R. Turner: I'm here purely as a classroom teacher, just to give you a few anecdotes of my experience as a schoolteacher since 1973. I do remember the days when there were no class-size limits, and I would have 36 or 38 kids in an English 9 classroom. That would affect tremendously the teaching techniques I used. It would also affect tremendously the individual attention I might be able to give to youngsters with that many youngsters in a room. It meant that I was teaching to a large group pretty well all the time because of that huge volume of youngsters.
With a total teaching responsibility in the neighbourhood of 200 or more, that cut down on my ability to provide individual attention to those youngsters. Not that my load is particularly light these days, but with an upper limit, including the flexibility factor as an English teacher in the high-school system, with 30 youngsters I am able to get to know each of those youngsters in each of my seven classes much better than in the good old days when I had 36 and 38 kids in there. I am able to appeal more to their interests as individuals when I get to know them better and when I have the time to talk with them and interrelate with them individually. It gives them the opportunity to relate to me and get to know me a little better and to make more inquiries of me, rather than having to compete with 37 other youngsters.
The total teaching load of a high school teacher today in most years is around 175 or 180 youngsters. That's still quite a bit, but I would have you understand that compared to the good old days, or the bad old days, when there were no class-size limits, the quality of service I am able to offer those youngsters is vastly different with those class-size limits in place.
I would also indicate to you that there is a greater diversity of youngsters out there as well, and hence the need to get to know those youngsters better. As you well know, the days of the dad working and mom at home, the sort of stereotypical family, have long gone. Families are very diverse now. They're good families, but they're diverse. You can't make the assumptions that you might have been able to make 15 or 20 years ago. That increases the need, in order for me to be as effective as I can, to have smaller class sizes. Certainly the class-size limits that I have in contract now…. Improved class-size limits would be even better.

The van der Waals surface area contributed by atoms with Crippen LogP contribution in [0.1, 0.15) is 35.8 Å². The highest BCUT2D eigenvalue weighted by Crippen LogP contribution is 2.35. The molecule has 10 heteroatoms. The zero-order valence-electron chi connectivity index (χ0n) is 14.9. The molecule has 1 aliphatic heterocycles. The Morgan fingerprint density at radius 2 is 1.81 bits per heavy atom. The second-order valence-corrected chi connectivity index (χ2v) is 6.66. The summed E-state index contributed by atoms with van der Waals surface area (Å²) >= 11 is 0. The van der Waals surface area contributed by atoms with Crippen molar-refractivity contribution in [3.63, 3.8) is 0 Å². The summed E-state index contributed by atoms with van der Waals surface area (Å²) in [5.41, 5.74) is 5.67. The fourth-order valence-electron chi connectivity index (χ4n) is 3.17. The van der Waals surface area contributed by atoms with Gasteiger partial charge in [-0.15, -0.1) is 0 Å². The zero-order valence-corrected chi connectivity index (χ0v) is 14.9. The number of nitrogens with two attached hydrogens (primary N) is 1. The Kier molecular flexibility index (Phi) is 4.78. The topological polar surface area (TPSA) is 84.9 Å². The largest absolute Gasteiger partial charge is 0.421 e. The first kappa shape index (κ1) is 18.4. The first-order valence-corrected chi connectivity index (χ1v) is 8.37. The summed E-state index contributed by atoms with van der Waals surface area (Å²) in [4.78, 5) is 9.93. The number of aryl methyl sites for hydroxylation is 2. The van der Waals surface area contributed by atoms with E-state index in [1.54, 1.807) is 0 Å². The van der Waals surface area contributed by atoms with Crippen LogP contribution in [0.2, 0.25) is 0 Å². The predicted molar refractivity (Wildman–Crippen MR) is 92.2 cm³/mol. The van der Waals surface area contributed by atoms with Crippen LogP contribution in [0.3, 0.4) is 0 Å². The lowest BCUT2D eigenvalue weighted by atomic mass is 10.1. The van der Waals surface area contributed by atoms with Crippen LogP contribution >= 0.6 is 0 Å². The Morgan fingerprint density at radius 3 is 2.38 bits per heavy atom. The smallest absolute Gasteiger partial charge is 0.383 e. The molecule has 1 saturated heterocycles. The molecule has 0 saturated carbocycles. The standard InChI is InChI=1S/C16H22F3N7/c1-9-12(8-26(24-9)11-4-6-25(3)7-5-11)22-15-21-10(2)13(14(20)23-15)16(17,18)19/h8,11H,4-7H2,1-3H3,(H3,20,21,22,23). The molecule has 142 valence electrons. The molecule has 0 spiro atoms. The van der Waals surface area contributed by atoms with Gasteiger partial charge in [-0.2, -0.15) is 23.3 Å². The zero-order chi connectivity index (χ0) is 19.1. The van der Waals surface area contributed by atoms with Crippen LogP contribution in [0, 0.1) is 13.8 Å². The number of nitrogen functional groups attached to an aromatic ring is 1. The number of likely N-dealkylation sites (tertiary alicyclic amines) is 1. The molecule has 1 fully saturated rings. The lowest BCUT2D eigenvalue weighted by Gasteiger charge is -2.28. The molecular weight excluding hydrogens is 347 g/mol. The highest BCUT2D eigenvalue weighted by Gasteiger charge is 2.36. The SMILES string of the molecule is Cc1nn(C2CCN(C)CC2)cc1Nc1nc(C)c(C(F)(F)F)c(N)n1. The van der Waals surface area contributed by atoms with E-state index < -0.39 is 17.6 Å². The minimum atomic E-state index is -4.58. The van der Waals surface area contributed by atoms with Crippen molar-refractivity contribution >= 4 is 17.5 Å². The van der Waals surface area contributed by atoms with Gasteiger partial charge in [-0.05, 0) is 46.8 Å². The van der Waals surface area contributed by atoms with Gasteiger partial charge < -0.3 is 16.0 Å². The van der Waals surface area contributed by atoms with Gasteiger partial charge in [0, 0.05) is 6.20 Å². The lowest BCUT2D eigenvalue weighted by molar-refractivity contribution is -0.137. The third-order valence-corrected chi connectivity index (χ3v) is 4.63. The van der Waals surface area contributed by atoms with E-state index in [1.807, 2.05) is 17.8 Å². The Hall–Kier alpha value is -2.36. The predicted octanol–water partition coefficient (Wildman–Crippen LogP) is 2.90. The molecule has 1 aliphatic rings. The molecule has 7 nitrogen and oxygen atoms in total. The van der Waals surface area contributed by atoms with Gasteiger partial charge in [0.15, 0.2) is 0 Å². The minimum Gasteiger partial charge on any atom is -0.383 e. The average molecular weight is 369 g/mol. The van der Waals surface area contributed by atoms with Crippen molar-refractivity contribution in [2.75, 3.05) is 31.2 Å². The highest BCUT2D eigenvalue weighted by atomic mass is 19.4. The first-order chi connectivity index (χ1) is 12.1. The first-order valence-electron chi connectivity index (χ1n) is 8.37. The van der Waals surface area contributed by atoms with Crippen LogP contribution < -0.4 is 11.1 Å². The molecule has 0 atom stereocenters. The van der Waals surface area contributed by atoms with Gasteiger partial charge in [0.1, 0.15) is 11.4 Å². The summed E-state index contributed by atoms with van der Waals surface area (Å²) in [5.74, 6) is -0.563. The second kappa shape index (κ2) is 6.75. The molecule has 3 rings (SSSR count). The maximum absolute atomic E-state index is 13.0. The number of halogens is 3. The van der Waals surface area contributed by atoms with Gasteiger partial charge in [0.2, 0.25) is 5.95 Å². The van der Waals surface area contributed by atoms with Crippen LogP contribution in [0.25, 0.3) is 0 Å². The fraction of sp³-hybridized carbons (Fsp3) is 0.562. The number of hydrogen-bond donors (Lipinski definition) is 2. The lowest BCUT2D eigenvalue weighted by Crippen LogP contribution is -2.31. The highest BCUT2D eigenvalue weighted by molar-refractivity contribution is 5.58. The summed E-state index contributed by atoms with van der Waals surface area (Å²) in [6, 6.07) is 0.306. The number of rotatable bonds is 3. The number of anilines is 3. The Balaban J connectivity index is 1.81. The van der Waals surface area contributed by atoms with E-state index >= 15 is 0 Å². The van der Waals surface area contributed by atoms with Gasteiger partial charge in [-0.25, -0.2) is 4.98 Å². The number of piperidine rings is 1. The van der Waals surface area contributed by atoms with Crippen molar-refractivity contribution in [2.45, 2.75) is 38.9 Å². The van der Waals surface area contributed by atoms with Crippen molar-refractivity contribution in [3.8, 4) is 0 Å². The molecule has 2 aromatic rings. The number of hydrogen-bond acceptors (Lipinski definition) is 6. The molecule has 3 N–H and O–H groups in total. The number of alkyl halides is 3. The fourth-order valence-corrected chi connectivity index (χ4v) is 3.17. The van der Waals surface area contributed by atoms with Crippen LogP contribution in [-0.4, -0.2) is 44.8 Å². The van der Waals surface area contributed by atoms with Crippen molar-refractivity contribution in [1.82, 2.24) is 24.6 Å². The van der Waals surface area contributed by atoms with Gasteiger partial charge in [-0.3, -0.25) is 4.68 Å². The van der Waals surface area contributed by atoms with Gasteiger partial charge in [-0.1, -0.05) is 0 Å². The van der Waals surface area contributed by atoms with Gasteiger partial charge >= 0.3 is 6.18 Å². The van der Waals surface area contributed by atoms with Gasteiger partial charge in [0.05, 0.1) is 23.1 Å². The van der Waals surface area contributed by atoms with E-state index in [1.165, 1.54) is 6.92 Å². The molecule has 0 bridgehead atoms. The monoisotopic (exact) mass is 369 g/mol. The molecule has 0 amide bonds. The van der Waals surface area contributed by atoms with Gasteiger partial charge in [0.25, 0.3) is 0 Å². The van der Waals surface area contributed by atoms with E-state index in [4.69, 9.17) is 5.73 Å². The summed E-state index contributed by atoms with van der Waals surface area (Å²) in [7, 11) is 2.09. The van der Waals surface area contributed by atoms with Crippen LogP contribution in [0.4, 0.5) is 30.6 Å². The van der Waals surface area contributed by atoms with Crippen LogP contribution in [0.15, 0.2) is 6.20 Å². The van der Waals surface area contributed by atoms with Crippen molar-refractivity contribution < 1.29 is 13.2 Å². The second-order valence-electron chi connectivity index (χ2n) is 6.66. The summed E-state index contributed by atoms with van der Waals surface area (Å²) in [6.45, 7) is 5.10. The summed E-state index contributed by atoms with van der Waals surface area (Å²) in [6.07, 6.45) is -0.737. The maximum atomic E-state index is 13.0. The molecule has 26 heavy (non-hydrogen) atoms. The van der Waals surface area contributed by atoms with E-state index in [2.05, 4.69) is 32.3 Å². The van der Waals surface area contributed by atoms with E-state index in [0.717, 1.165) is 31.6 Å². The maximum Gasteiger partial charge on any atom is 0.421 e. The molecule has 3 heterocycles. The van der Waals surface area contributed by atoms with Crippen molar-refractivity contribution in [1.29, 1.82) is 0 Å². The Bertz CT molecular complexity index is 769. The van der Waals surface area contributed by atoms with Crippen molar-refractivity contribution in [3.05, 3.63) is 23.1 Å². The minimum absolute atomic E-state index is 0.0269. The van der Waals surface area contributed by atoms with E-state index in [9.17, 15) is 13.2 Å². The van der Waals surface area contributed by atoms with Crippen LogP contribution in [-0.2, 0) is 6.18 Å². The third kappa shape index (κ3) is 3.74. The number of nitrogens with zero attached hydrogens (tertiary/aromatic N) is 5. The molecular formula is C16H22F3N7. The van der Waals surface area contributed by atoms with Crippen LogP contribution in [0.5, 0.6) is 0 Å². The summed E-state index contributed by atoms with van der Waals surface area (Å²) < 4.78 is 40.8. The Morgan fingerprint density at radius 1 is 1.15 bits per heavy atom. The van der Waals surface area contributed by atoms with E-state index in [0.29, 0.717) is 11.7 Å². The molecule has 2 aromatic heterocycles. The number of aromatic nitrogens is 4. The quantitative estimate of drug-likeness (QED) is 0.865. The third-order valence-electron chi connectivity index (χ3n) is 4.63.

I know you're pinched for time, but I would offer an anecdote from my experience, when a teacher new to the profession…. Most of our members — I think two out of three — now are women; only one out of three are men. For whatever reasons, fewer men are being attracted to the profession — probably related to salary would be my guess.
A colleague of mine who's been a teacher for a few years took a look at the salary that a dental hygienist was making and spontaneously said: "Maybe I should have been a dental hygienist." The average starting salary of teachers in B.C. is something like $36,700; a dental hygienist's is $49,800. That appeared very attractive to that young woman just beginning her career life, with two children.
I know you're pushed for time. You may have some questions. I just wanted to share those anecdotes with you.
B. Lekstrom (Chair): Fawn and Rick, thank you very much.
Are there any…?
R. Sultan: I missed part of your presentation, for which I apologize. I just wanted to pose a hypothetical trade-off to you. Let me emphasize again that I'm not an expert on the problems of teaching and this ministry in British Columbia, but I do appreciate that society has dumped an enormous share of its parenting burden on
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people such as yourselves. This is part, I'm sure, of what you're struggling with.
It's my impression — correct me if I'm wrong — that over the past several years the bargaining tactics of your association have essentially stressed trying to increase the number of members by reducing class size and some very rigid staffing ratios at the expense of wage increases. Now, of course, the inevitable has happened. Your wages, I do accept, have fallen behind, and you're trying to catch up in a huge gulp all at once. But I put this question to you. Given the fact that we have only one pot of money, do you think teachers are generally willing to give on the ratio side for greater access to per-person income? I think that is implicitly the trade-off we may face.
F. Knox: Teachers did lead the way in class-size reduction, but it was not because we were trying to create more jobs for our members. We saw that research said smaller class size in conjunction with professional development for teachers, as well as early intervention, had a huge impact on student achievement. We saw that this was the right way to go. It was not a trade-off.
On the other hand, if we have those things in place, I think we'll be able to attract teachers to this profession. They know that the workload is manageable. You can see you're going to get some student achievement out of having those things all in place.
The salary business is: we want to attract people. We're seeing, just like Rick said, people wanting to go into other professions. We have the best and brightest now. I don't want to reduce the standards and not have those kind of people attracted to this profession. They did not go into this profession to make money, to be rich. They went into this profession because they loved teaching, and I want them to remain loving teaching.
R. Sultan: As a supplementary, it may not be a professional or teaching trade-off, but there's no question in my mind that it's an economic trade-off. That's really what the dollars and cents of this committee boil down to.